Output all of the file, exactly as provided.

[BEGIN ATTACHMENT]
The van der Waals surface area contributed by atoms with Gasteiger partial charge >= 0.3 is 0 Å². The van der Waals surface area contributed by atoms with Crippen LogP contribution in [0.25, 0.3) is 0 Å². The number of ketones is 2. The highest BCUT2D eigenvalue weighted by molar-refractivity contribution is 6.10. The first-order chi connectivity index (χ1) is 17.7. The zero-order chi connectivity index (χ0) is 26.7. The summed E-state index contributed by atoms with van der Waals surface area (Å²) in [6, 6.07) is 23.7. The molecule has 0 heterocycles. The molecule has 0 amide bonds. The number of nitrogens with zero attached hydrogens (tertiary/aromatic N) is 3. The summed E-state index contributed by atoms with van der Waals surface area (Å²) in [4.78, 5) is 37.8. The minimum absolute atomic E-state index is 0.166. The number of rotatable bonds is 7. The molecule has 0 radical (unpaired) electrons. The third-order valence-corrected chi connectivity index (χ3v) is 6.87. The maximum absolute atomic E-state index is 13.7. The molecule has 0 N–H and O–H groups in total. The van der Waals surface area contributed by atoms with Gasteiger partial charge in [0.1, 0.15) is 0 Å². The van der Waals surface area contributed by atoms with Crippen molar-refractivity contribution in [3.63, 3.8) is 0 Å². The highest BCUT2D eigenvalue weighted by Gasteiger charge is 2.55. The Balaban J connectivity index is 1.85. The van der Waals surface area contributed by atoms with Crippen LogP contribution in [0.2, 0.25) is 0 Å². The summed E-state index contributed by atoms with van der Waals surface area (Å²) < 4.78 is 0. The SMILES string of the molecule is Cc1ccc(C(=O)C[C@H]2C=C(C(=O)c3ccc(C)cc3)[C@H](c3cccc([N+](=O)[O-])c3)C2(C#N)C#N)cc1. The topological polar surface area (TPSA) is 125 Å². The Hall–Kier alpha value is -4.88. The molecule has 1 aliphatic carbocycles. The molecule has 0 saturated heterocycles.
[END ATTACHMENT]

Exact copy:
The van der Waals surface area contributed by atoms with Gasteiger partial charge >= 0.3 is 0 Å². The van der Waals surface area contributed by atoms with Crippen LogP contribution in [0.25, 0.3) is 0 Å². The number of ketones is 2. The highest BCUT2D eigenvalue weighted by molar-refractivity contribution is 6.10. The first-order chi connectivity index (χ1) is 17.7. The zero-order chi connectivity index (χ0) is 26.7. The summed E-state index contributed by atoms with van der Waals surface area (Å²) in [6, 6.07) is 23.7. The molecule has 0 heterocycles. The molecule has 0 amide bonds. The number of nitrogens with zero attached hydrogens (tertiary/aromatic N) is 3. The summed E-state index contributed by atoms with van der Waals surface area (Å²) in [4.78, 5) is 37.8. The minimum absolute atomic E-state index is 0.166. The number of rotatable bonds is 7. The molecule has 0 radical (unpaired) electrons. The third-order valence-corrected chi connectivity index (χ3v) is 6.87. The maximum absolute atomic E-state index is 13.7. The molecule has 0 N–H and O–H groups in total. The van der Waals surface area contributed by atoms with Gasteiger partial charge in [0.1, 0.15) is 0 Å². The van der Waals surface area contributed by atoms with Crippen molar-refractivity contribution in [3.63, 3.8) is 0 Å². The highest BCUT2D eigenvalue weighted by Gasteiger charge is 2.55. The Balaban J connectivity index is 1.85. The van der Waals surface area contributed by atoms with Crippen LogP contribution in [0.2, 0.25) is 0 Å². The summed E-state index contributed by atoms with van der Waals surface area (Å²) < 4.78 is 0. The SMILES string of the molecule is Cc1ccc(C(=O)C[C@H]2C=C(C(=O)c3ccc(C)cc3)[C@H](c3cccc([N+](=O)[O-])c3)C2(C#N)C#N)cc1. The topological polar surface area (TPSA) is 125 Å². The Hall–Kier alpha value is -4.88. The molecule has 1 aliphatic carbocycles. The molecule has 0 saturated heterocycles.